Arvegenix announced recently that it has received $2.5 million in aggregate funding from Monsanto, Cultivation Capital, The St. Louis Arch Angels, and BioGenerator. Located in St. Louis, Arvegenix is exploring the use of Pennycress as an oil-producing crop with ancillary benefits, like livestock feed. Pennycress is classified as a wild growing weed that is a member of the mustard seed family, and which is frequently seen growing alongside the freeway. Arvegenix’s goal is to improve and develop the plant for the purpose of harvesting its oil-rich seeds. The seed meal that is leftover after the oil extraction process can be repurposed as livestock feed.
One of the most attractive aspects of pennycress is its ability to flourish in winter, when most Midwestern fields are left idle. By targeting an idle time in crop rotation, pennycress could provide a sustainable and economically viable way for farmers to increase their profit gains. Additionally, by using an idle field, farmers would not be required to expand their total acreage or forgo planting one of their customary crops to incorporate pennycress. In most cases, pennycress would be grown between corn and soybean season. The plant would also provide necessary soil protection during the winter season.
The United States Department of Agriculture has expressed its support for research endeavors aimed at turning pennycress into a viable biofuel. The USDA has noted that pennycress does not require large doses of pesticide, fertilizer, or water. In light of the department’s recent push for biofuel advancements, pennycress offers a particularly ideal solution due to its ability to grow between crops used for food consumption as opposed to being grown instead of plants intended for food consumption.
Arvegenix’s CEO Jerry Steiner, a former executive vice president with Monsanto, said, “The Series A funding will enable us to expand and accelerate our R&D programs to achieve increased yields for our new crop Pennycress, to conduct regulatory feeding studies on the press-cake, and develop our growing and crushing operations.” The company launched in 2013 and has secured earlier investments from Helix Fund and Missouri Technology Corporation.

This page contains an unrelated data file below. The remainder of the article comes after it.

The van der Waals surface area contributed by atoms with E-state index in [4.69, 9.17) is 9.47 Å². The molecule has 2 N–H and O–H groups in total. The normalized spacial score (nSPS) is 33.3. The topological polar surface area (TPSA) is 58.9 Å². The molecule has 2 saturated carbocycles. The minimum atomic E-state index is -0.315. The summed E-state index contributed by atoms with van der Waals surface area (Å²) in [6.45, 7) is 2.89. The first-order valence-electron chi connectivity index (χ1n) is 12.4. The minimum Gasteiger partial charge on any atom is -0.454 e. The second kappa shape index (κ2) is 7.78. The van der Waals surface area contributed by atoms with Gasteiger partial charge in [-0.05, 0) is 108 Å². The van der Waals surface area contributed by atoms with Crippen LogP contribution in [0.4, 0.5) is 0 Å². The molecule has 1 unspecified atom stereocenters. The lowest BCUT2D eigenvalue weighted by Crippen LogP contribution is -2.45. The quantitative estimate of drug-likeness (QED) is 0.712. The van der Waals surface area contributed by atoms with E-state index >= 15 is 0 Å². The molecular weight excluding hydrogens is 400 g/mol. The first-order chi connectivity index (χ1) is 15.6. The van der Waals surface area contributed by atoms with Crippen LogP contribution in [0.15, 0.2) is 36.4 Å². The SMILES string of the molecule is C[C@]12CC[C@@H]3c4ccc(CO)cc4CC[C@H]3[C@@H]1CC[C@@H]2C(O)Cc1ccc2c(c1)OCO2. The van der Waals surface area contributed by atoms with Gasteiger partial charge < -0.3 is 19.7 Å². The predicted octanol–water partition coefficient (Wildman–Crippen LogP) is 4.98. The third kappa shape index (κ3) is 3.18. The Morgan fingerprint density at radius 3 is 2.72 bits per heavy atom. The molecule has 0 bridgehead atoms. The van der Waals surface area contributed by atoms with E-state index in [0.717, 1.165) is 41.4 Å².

BioGenerator, a nonprofit subsidiary of BioSTL, is dedicated to advancing St. Louis’ economic vitality through investments in the biosector. BioGenerator was involved with Arvegenix’s first round of funding during Summer 2014. Company Vice President Charlie Bolten “sees immense potential in Arvegenix’s business model,” and sees it as providing “the environmental benefits of cover crops while leveraging an enormously valuable dormant asset to produce commercially viable products.
Also located in St. Louis, Cultivation Capital is an early stage venture capital firm investing in life science and AgTech companies in the Midwest region. One of the firm’s general partners, Rick Holton, joined Arvegenix’s board. When asked about the funding, Holton said “Arvegenix is an opportunity perfectly suited for the Midwest and it embodies the true definition of sustainability.”
The St. Louis Arch Angels consists of an 85-member investment network that has provided over $50 million in investments across 60 companies since it started in 2005. The network focuses primarily on investments in agricultural, life sciences, and IT ventures.
Have news or tips? Email [email protected].
Here’s where AI could make the biggest impact in the agrifoodtech sector